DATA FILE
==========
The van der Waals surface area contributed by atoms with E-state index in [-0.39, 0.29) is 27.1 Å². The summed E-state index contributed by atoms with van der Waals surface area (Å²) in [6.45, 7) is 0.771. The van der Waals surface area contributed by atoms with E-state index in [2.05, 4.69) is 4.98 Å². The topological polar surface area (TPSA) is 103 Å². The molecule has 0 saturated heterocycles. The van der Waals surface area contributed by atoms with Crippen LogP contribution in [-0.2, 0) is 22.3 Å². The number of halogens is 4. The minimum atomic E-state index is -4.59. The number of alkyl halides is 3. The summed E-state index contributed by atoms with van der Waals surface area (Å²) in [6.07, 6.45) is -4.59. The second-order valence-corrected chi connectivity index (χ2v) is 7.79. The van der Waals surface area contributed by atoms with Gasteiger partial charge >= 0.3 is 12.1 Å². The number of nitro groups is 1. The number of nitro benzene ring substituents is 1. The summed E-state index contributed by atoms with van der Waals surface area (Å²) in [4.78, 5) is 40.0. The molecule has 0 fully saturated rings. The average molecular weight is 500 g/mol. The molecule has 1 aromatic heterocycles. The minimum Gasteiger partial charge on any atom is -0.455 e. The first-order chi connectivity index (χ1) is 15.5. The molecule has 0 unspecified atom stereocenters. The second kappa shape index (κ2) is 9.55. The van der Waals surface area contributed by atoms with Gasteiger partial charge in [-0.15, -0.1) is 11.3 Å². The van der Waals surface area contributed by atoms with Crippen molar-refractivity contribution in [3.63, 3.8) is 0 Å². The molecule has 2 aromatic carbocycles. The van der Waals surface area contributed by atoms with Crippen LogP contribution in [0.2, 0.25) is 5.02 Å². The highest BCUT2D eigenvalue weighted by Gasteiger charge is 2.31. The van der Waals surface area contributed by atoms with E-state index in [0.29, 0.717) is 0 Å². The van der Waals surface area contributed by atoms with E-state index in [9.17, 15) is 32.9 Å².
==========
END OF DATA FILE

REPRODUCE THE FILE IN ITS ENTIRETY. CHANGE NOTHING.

The van der Waals surface area contributed by atoms with E-state index in [-0.39, 0.29) is 27.1 Å². The summed E-state index contributed by atoms with van der Waals surface area (Å²) in [6.45, 7) is 0.771. The van der Waals surface area contributed by atoms with E-state index in [2.05, 4.69) is 4.98 Å². The topological polar surface area (TPSA) is 103 Å². The molecule has 0 saturated heterocycles. The van der Waals surface area contributed by atoms with Crippen LogP contribution in [-0.2, 0) is 22.3 Å². The number of halogens is 4. The minimum atomic E-state index is -4.59. The number of alkyl halides is 3. The summed E-state index contributed by atoms with van der Waals surface area (Å²) in [6.07, 6.45) is -4.59. The second-order valence-corrected chi connectivity index (χ2v) is 7.79. The van der Waals surface area contributed by atoms with Gasteiger partial charge >= 0.3 is 12.1 Å². The number of nitro groups is 1. The number of nitro benzene ring substituents is 1. The summed E-state index contributed by atoms with van der Waals surface area (Å²) in [4.78, 5) is 40.0. The molecule has 0 fully saturated rings. The average molecular weight is 500 g/mol. The molecule has 1 aromatic heterocycles. The minimum Gasteiger partial charge on any atom is -0.455 e. The first-order chi connectivity index (χ1) is 15.5. The molecule has 0 unspecified atom stereocenters. The second kappa shape index (κ2) is 9.55. The van der Waals surface area contributed by atoms with Gasteiger partial charge in [-0.15, -0.1) is 11.3 Å². The van der Waals surface area contributed by atoms with Crippen molar-refractivity contribution in [3.63, 3.8) is 0 Å². The molecule has 2 aromatic carbocycles. The van der Waals surface area contributed by atoms with Crippen LogP contribution in [0.2, 0.25) is 5.02 Å². The highest BCUT2D eigenvalue weighted by Gasteiger charge is 2.31. The van der Waals surface area contributed by atoms with E-state index in [0.29, 0.717) is 0 Å². The van der Waals surface area contributed by atoms with E-state index in [9.17, 15) is 32.9 Å².